OK, you’ve settled on nursery colors and you’re ready to shop, but now you’re just plain confused about which organic bedding to get for baby. Organic cotton and bamboo crib sets—two less-toxic options—now can be found all over. So which is the healthiest for your baby and the planet?
Naturally fast-growing and hardy, bamboo regenerates quickly without help from chemicals. The silky fabric wicks away moisture, and it’s often less expensive than organic cotton. But the process of converting the plant into fabric requires nasty chemicals. And there’s very little USDA-certified organic bamboo, so you can’t be 100-percent sure you’re getting what you want without some research. Bamboosa, the company that makes the bamboo sheets pictured here, creates its fabric using certified organic bamboo grown on a farm that’s also certified organic.
In cotton’s favor, this fiber doesn’t need industrial processing to turn it into fabric. It’s available in a variety of weaves—sateen, flannel, jersey—as well as endless colors and patterns. On the downside, growing cotton without pesticides and fertilizers is far more labor-intensive than conventional methods, making the end product a bit pricey. When you spot the green USDA-certified organic label, though, you can be assured of the product’s purity.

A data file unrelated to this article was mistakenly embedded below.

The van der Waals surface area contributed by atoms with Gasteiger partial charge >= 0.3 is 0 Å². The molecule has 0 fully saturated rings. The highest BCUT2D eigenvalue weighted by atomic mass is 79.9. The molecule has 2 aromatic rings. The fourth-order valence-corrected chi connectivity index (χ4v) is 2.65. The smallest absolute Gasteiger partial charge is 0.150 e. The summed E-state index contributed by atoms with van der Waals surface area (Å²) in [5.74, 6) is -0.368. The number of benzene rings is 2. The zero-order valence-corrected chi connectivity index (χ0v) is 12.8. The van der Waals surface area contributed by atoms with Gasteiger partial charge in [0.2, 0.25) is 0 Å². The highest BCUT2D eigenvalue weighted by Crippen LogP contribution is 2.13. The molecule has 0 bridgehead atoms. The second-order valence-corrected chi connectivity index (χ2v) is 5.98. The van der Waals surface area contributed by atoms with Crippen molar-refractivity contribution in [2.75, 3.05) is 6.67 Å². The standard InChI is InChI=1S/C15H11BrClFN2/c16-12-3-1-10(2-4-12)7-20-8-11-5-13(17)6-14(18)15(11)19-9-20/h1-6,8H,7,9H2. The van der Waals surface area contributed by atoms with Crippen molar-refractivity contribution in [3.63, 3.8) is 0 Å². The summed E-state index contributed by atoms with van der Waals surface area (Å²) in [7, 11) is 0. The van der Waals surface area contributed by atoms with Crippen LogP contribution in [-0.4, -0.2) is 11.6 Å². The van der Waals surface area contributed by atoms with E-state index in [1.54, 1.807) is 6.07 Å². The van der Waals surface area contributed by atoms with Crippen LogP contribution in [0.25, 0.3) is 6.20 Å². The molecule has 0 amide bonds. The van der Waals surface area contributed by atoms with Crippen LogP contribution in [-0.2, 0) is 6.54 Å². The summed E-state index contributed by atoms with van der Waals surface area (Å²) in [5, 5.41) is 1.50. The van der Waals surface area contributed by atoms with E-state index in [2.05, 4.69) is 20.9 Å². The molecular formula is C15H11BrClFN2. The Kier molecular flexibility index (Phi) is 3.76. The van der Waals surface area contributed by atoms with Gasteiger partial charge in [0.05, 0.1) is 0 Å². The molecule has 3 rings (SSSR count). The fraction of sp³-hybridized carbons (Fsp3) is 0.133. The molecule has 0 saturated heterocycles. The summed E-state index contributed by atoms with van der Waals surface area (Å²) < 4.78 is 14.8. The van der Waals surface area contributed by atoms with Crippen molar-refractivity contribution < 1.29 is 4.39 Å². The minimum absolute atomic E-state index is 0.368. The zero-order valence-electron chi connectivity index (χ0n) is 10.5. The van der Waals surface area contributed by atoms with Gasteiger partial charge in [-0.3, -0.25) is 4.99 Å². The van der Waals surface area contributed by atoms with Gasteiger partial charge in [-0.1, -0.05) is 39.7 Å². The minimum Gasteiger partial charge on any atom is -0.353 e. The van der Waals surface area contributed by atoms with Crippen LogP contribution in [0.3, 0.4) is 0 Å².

Which Do You Choose?
Both bamboo and organic cotton fabric will be soft, cuddly, and easy to launder. “There are some good bamboo options out there,” says Sara Snow, author of Sara Snow’s Fresh Living: The Essential Room-By-Room Guide to a Greener, Healthier Family and Home, which comes out in March. “But if you have your choice, go with organic cotton.”
From top to bottom:
Kate Quinn Organics Fitted Crib Sheet in Basil Jersey, $48
Bamboosa BambooBaby Fitted Crib Sheet in Sprout Green, $25
Kate Quinn Organics Fitted Crib Sheet in Ginger Jersey, $48
Bamboosa BambooBaby Fitted Crib Sheet in Tahiti Blue, $25
The Natural Mat Company The Coco Mat Organic Crib Mattress, $375
Alison Aves lovingly created a green nursery for her exhaustively cute 11-month-old daughter. Aves is a freelance writer and editor in the San Francisco Bay Area.